I Was There! - I Saw a Marine Corporal Firing to the Last

The War Illustrated, Volume 4, No. 96, Page 671, July 4, 1941.

The magnificent work of the Royal Marines in Crete earned special recognition fro General Wavell, A typical exploit was told below of Lance-Corporal Thomas Neill, who kept his Bofors gun firing to the last.

During the withdrawal from Suda Bay the Royal Marines formed the rearguard, and some of them manned the anti-aircraft defences. On reaching Egypt, Marine Patrick Mahoney of Liverpool told this story. He said:

From the moment the Nazis started the attack on Canea, Lance-Corporal Neill, with three companions helping to operate an A.A. gun and two others passing ammunition, fired almost continuously.

Each time a group of Nazi dive-bombers came over us, Neill would let all but the last plane pass before opening fire, concentrating on that one. To my knowledge, he got nine within two days, and at least 20 within a fortnight.

Heroic Marines in Crete

General Wavell to General Weston, of the Royal Marines, May 31:

You know the heroic effort the Navy has made to rescue you. I hope you will be able to get away most of those who remain, but this is the last night the Navy can come. Please tell those that have to be left that the fight put up against such odds has won the admiration of us all, and every effort to bring them back is being made. General Freyberg has told me how magnificently your Marines have fought, and of your own grand work. I have heard also of the heroic fight of young Greek soldiers. I send you all my grateful thanks.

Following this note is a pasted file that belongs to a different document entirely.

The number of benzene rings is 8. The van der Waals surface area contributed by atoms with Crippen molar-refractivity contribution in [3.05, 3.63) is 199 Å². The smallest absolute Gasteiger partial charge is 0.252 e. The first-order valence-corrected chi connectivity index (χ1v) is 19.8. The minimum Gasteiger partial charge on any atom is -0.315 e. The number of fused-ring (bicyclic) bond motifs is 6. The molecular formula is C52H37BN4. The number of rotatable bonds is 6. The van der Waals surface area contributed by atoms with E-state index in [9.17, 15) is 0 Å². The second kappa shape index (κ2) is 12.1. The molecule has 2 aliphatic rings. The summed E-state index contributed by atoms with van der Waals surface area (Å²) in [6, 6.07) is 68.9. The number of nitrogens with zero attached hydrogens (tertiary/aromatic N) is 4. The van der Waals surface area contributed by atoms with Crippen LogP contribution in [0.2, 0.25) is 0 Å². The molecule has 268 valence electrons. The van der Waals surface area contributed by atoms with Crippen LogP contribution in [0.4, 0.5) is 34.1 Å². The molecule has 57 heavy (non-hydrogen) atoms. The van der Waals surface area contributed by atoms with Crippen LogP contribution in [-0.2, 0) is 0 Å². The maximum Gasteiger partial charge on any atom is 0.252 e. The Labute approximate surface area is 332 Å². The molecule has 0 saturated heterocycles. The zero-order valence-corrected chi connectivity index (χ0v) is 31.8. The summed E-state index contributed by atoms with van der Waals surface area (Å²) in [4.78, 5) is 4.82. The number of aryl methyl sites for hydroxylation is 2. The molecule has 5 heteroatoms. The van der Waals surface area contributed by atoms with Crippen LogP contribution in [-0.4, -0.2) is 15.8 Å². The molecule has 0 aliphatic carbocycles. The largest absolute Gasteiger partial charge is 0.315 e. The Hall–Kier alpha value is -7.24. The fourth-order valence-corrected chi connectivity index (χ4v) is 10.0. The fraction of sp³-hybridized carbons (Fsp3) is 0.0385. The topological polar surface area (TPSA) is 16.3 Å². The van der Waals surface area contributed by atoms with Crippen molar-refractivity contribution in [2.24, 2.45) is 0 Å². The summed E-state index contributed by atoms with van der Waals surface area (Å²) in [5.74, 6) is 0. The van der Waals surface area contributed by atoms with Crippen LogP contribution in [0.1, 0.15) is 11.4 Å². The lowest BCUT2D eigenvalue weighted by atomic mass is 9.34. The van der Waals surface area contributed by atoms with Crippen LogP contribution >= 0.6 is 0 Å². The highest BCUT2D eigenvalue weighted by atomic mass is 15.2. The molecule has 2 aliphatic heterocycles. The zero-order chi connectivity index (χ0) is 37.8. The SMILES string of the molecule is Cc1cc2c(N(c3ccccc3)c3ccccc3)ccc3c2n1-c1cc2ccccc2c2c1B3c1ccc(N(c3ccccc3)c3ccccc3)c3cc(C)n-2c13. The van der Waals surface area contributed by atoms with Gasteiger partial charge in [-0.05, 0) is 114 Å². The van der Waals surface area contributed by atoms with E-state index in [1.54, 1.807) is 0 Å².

The Nazis soon learned Neill's strategy, so they decided to get him by trickery. They kept sending over 10 to 20 planes, but behind this group three more.

Neill took his usual shots at the last machine in the first formation, and the following three planes plastered his position repeatedly with sticks of heavy bombs. But they failed to get him.

He countered the Nazi trick by some fast thinking, went on Mahoney. He attached his gun to a light lorry. Immediately after firing at the last plane of each group of bombers, he hopped on the lorry and moved the gun to a new position.

The German bombs kept bursting away on positions Neill had just left. His gun, camouflaged with brush, was kept in action continuously. On one occasion it shot down two out of ten bombers.

Mahoney concluded: I last saw Neill near Canea on May 27. He was with two companions, the only survivors from a gun crew of six, against a background of blazing trees set alight by a petrol dump which was blown up by the dive-bombers.

He was singing and shouting as he blazed away at the swooping planes. I hope he got away safely. (B.U.P.)

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